Broadway Sings Rihanna

April 4, 2018 | By | Add a Comment

Rihanna may be to this era what Madonna was to the 1980s: a chart-topping, identity-shifting, fashion-forward, pop mogul. These days when kids bounce around their bedrooms and sing into a hairbrush, you can bet it’s often Rihanna they’re singing. As catchy and glossy as her superstardom is, she also has a fierce, truth-telling quality that catches the attention of adult artists. Producer-director Corey Mach’s Broadway Sings series has taken on several pop icons in concert tributes, each of which showcases working Broadway performers. This time, Broadway sang Rihanna at Chelsea’s Highline Ballroom.

With innovative arrangements and musical direction by Joshua Stephen Kartes, a wonderful band, and a stellar line-up of voices, the evening managed to elevate the concept to something more than just the entertainment value of the crossover between genres—despite sometimes relying on the fireworks of huge notes and melisma, tempting its audiences to wait to be impressed rather than being with the singer and the song throughout. However, that’s a fault of pop culture as we know it at this moment, and not only of this enjoyable evening in which we all got to live vicariously through the singers and pretend for ninety minutes that we had just won The Voice.

Each of the sixteen women in the all-female cast was up to the challenge of delivering the pyrotechnics in artistic and authentic ways. I’ll comment on some of the selections in which the arrangement or the singer offered something new or unexpected in comparison with the original. Kartes’s swinging big-band version of “S&M” (Ester Dean, Stargate, Sandy Vee) with Kennedy Caughell’s fantastically tongue-in-cheek and powerful delivery brought the audience to its feet. Caughell nailed the running joke of a dirty song getting a squeaky clean treatment, and it was the perfect example of how a show like this can work: the arrangement meeting the singer head-on and then surprising the audience. Kristolyn Lloyd killed it on “Only Girl in the World” (Crystal Johnson, Stargate, Sandy Vee) in a vintage arrangement reminiscent of Peggy Lee’s version of “Fever”; I loved her sultry, strutting exit to the back of the stage in the last few bars. Alexa Green soared over a minimalist arrangement of “Love the Way You Lie” (Skylar Grey, Eminem) showing especially adept musicality throughout and a stratospheric note that was coloratura-beautiful.

Kirstin Maldonado, a member of three-time Grammy-winning a cappella group Pentatonix, sang “Stay” (Mickky Ekko, Justin Parker, Elof Loelv). This mellow ballad didn’t quite give her the space to show her considerable skill, though we could always hear her clarity and mic technique, and it featured the backing vocalists with challenging close harmonies. Anastacia McClesky made the emotional push-pull expressed in the lyrics and the 6/8 meter of “What Now” (Olivia Waithe, Parker Ighile, Nathan Cassells, Rihanna) come vividly to life with her huge vocal range and crisp syncopation. Keri René Fuller gave it her all for “Half of Me” (Emeli Sandé, Naughty Boy, Stargate), with an engaging sound and the most integrated acting choices of the evening. Joanna A. Jones did an Amy Winehouse-inspired performance of “Disturbia” (Andre Merritt, Chris Brown, Brian Kennedy, Robert Allen), and we’d never have known that Onyie Nwachukwu was a last-minute cover for another singer: her version of the edgy “Russian Roulette” (Ne-Yo, Chuck Harmony) showed grounded confidence and beautiful texture. Caroline Bowman’s “California King Bed” (Andrew Harr, Jermaine Jackson, Priscilla Renea, Alex Delicata, Rihanna) was intimate and at ease with the rock/bluegrass-inspired arrangement. The set closed with Raena White’s performance of “Love on the Brain” (Joseph Angel, Fred Ball, Rihanna), which had a wonderful arc as she built the intensity of the story of obsessive love.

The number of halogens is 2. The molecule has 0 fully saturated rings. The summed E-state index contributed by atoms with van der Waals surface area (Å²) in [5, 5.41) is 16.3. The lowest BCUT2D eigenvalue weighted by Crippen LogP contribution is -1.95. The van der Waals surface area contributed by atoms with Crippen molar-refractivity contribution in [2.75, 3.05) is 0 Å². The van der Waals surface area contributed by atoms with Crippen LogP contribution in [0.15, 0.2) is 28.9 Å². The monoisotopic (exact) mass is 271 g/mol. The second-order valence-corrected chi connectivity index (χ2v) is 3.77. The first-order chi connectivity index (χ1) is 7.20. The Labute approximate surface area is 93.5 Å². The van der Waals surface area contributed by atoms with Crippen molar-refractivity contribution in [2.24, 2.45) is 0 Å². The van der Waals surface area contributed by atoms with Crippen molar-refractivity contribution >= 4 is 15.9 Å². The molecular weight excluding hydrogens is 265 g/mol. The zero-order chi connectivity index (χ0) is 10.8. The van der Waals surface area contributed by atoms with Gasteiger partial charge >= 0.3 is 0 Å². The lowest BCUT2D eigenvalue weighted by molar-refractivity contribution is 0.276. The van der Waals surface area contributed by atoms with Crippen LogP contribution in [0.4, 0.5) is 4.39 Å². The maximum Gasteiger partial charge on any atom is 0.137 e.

One thing missing from the evening was reference to Rihanna’s Caribbean heritage. With her Bajan accent and her songs showing dancehall influence, such as her debut hit “Pon de Replay” or the more recent “Work,” she is the pride of Barbados, and a nod to her musical roots would have been a welcome addition.

The series will next set its sights on American Idol winner Kelly Clarkson on June 18.

Highline Ballroom – March 26

Category: Reviews

About the Author ()

From Canada, Penelope Thomas came to NY to study dance with Merce Cunningham; then through a series of fortunate and unfortunate events, she wound up back in singing and acting. Credits include lead vocals with FauveMuseum on two albums and live at Symphony Space, singing back-up for Bistro Awards director Shellen Lubin at the Metropolitan Room, reading poet Ann Carson’s work at the Whitney, and touring North America and Europe with Mikel Rouse’s The End of Cinematics. In Toronto, she studied piano at the Royal Conservatory of Music and cello with the Claude Watson School for the Arts, and in New York she studied music theory with Mark Wade. She's taught in the New School’s Sweat musical theatre intensive and taught dance in public schools and conservatories.

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